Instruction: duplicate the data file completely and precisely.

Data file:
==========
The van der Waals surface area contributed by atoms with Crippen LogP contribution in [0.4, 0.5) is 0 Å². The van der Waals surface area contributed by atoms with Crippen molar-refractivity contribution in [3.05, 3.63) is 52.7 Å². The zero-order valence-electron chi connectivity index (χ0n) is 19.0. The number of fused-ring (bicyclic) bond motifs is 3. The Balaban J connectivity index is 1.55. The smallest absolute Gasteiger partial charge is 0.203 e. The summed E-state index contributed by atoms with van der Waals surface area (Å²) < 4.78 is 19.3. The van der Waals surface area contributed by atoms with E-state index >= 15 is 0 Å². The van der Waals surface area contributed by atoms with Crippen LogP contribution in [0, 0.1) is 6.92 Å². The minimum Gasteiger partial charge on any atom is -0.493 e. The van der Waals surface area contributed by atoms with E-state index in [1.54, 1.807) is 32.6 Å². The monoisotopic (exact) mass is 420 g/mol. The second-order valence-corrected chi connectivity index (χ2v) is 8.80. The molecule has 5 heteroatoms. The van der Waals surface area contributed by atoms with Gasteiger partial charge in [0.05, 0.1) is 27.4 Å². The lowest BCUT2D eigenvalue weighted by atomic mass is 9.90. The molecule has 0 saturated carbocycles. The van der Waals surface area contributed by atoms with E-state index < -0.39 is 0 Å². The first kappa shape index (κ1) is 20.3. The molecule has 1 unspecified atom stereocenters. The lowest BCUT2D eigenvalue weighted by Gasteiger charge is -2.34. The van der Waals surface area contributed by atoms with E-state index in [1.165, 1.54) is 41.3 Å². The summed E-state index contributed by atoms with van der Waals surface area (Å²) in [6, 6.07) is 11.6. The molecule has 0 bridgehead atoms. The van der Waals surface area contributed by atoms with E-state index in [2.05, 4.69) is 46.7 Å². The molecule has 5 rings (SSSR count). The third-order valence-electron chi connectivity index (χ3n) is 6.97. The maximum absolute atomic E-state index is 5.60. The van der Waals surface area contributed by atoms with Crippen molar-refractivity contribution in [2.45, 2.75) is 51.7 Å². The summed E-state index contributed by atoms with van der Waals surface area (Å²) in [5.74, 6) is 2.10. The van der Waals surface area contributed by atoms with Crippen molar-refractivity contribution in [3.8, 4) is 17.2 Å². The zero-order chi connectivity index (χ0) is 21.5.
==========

The van der Waals surface area contributed by atoms with Crippen LogP contribution in [0.4, 0.5) is 0 Å². The van der Waals surface area contributed by atoms with Crippen molar-refractivity contribution in [3.05, 3.63) is 52.7 Å². The zero-order valence-electron chi connectivity index (χ0n) is 19.0. The number of fused-ring (bicyclic) bond motifs is 3. The Balaban J connectivity index is 1.55. The smallest absolute Gasteiger partial charge is 0.203 e. The summed E-state index contributed by atoms with van der Waals surface area (Å²) < 4.78 is 19.3. The van der Waals surface area contributed by atoms with E-state index >= 15 is 0 Å². The van der Waals surface area contributed by atoms with Crippen LogP contribution in [0, 0.1) is 6.92 Å². The minimum Gasteiger partial charge on any atom is -0.493 e. The van der Waals surface area contributed by atoms with E-state index in [1.54, 1.807) is 32.6 Å². The monoisotopic (exact) mass is 420 g/mol. The second-order valence-corrected chi connectivity index (χ2v) is 8.80. The molecule has 5 heteroatoms. The van der Waals surface area contributed by atoms with Gasteiger partial charge in [0.05, 0.1) is 27.4 Å². The lowest BCUT2D eigenvalue weighted by atomic mass is 9.90. The molecule has 0 saturated carbocycles. The van der Waals surface area contributed by atoms with E-state index < -0.39 is 0 Å². The first kappa shape index (κ1) is 20.3. The molecule has 1 unspecified atom stereocenters. The lowest BCUT2D eigenvalue weighted by Gasteiger charge is -2.34. The van der Waals surface area contributed by atoms with E-state index in [1.165, 1.54) is 41.3 Å². The summed E-state index contributed by atoms with van der Waals surface area (Å²) in [6, 6.07) is 11.6. The molecule has 0 bridgehead atoms. The van der Waals surface area contributed by atoms with E-state index in [2.05, 4.69) is 46.7 Å². The molecule has 5 rings (SSSR count). The third-order valence-electron chi connectivity index (χ3n) is 6.97. The maximum absolute atomic E-state index is 5.60. The van der Waals surface area contributed by atoms with Crippen molar-refractivity contribution in [2.45, 2.75) is 51.7 Å². The summed E-state index contributed by atoms with van der Waals surface area (Å²) in [5.74, 6) is 2.10. The van der Waals surface area contributed by atoms with Crippen molar-refractivity contribution in [3.8, 4) is 17.2 Å². The zero-order chi connectivity index (χ0) is 21.5.